Signage and design are two things that fascinate me. In college, I had an unquenchable thirst for understanding signs and symbols and how they work. After all, they are the building blocks of human thought.
They help us organize our world, analyze it and make it more interesting. Thanks to symbols, we can manipulate our world in ways that we cannot do with the real objects that they represent. In the creative playground of our minds, for example, we can stack a house on top of a car on top of a planet. Or make a beautiful virgin spring out of a giant scallop floating over the ocean.
Our Spanish conquistadores named us indios, because Magellan was sailing for the Indies but instead landed on our soil. Then they mistook us for Indians (all brown-colored races looked the same to them, I guess). Indios, therefore, is a symbolic mistake and it is an appropriate word to embody our indiosyncracies.
In more practical applications, unknown to most of us, signages help us lead safe and convenient lives. Road accidents can be averted by a well-placed sign. Electric shock and other modern-day hazards are avoided everyday because of PICTograms that dePICT the dangerous consequences of mishandling machinery and gadgets.
Closely linked to signage is design -- that catch-all term that embodies the balancing of the proverbial tension between form and function. Design embraces a multifaceted field that includes the production of print material, audio-visuals, environmental spaces, products of both analog and digital nature.
Digital design is close to my heart, since I have earned a living designing books, magazines, posters, websites and some software interfaces. I have also written comicbooks and television scripts -- exercises that are predominantly verbal, but on closer look, contain elements of visual design too (since they also include camera angles and scene descriptions).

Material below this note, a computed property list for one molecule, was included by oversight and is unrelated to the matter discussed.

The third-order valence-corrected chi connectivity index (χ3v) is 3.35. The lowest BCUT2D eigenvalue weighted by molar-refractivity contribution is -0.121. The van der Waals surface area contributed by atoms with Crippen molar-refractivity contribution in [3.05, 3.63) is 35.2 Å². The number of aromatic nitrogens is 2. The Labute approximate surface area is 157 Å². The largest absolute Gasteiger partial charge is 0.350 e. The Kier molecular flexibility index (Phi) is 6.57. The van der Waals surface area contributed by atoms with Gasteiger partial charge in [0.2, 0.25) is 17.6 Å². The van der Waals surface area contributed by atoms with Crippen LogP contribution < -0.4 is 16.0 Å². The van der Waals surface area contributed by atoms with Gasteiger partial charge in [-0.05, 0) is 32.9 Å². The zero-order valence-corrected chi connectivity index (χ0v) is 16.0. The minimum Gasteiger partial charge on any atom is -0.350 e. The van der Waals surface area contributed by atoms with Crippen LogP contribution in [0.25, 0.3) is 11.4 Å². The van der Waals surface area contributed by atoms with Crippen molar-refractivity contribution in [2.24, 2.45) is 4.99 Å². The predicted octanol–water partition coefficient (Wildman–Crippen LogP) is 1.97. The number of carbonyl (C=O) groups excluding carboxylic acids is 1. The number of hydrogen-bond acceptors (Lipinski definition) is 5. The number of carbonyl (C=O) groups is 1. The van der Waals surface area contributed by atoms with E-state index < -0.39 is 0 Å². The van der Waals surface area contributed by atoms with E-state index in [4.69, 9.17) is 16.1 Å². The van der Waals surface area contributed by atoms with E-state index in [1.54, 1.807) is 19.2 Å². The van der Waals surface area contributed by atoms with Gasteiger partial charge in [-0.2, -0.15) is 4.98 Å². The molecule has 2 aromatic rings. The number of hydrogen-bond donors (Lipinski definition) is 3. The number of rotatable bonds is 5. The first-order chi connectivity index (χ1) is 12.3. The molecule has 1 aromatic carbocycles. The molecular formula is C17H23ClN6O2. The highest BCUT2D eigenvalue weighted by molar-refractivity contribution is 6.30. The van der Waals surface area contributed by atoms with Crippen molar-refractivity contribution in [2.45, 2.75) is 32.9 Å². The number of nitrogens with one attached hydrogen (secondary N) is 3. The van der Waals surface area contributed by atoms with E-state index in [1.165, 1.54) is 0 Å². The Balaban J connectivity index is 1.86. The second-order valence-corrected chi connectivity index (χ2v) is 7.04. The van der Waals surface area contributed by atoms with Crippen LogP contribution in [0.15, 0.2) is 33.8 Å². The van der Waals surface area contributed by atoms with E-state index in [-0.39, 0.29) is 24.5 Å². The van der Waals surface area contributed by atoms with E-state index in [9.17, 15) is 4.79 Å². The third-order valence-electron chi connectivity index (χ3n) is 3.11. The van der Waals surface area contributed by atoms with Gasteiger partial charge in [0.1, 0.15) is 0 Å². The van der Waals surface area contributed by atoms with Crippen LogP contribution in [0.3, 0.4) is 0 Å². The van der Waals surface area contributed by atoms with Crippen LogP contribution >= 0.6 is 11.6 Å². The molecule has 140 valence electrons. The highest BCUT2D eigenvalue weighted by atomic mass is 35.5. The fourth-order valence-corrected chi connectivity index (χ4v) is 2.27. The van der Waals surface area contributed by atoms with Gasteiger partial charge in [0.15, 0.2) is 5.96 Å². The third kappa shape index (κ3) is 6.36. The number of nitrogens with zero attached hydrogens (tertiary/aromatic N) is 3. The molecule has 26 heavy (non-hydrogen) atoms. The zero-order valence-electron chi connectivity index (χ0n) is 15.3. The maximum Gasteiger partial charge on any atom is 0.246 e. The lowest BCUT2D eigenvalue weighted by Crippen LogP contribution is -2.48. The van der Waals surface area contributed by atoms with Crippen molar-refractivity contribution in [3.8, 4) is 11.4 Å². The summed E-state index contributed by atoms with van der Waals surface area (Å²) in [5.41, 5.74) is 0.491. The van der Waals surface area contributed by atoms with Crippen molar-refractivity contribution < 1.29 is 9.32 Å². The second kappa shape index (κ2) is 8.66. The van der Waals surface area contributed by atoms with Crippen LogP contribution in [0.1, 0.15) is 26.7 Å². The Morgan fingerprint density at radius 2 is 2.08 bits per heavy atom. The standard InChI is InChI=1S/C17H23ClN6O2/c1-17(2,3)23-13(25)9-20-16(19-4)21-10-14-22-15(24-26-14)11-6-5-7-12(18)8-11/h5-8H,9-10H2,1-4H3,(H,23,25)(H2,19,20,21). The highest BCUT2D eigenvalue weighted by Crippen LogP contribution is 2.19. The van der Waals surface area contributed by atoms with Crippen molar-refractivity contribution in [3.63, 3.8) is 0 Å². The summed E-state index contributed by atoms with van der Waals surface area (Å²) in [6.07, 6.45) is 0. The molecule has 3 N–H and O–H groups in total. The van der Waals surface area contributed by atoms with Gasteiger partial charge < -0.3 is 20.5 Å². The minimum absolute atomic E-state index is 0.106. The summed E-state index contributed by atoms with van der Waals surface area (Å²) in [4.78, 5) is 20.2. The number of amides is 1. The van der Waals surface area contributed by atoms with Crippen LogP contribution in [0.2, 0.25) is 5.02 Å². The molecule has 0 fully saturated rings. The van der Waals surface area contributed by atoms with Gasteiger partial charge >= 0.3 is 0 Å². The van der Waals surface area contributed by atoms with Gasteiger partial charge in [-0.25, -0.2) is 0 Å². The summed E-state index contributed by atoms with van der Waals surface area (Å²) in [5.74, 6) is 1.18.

My favorites, when it comes to product design are Apple, Ikea and European furniture designers. One of these Europeans is Thomas Heatherwick from London, who runs the Heatherwick Studio.
In Europe, North America and Japan, signages get the appropriate attention they deserve. You only have to look at their street signs and railway posters and maps to see the thought that went into making signs easy to grasp. In comparison, our MRT signage is as chaotic as the minds who designed the inaccessible, tiring steps that lead to MRT in EDSA. (In the MRT stations, they once displayed a map with no indication of North, nor where people are in relation to the map (or in layperson's terms, the you-are-here mark). To add insult to injury, some maps were posted in the wrong orientation, such that if you were reading the map, you'd think the direction you were facing was bound for North Edsa when in fact you were facing the South Edsa-Taft direction).
Philippine cities will benefit a lot from a little improvement in de-sign-age, too. But our leaders and movers are simply too busy squabbling or enriching themselves -- a reflection of how much they care for our citizens and cities.
This blog will tackle issues of design and signage on both the macroscopic (theoretical, if you like) and microscopic perspectives. Please join me as we think and step through how to improve our country one sign at a time!
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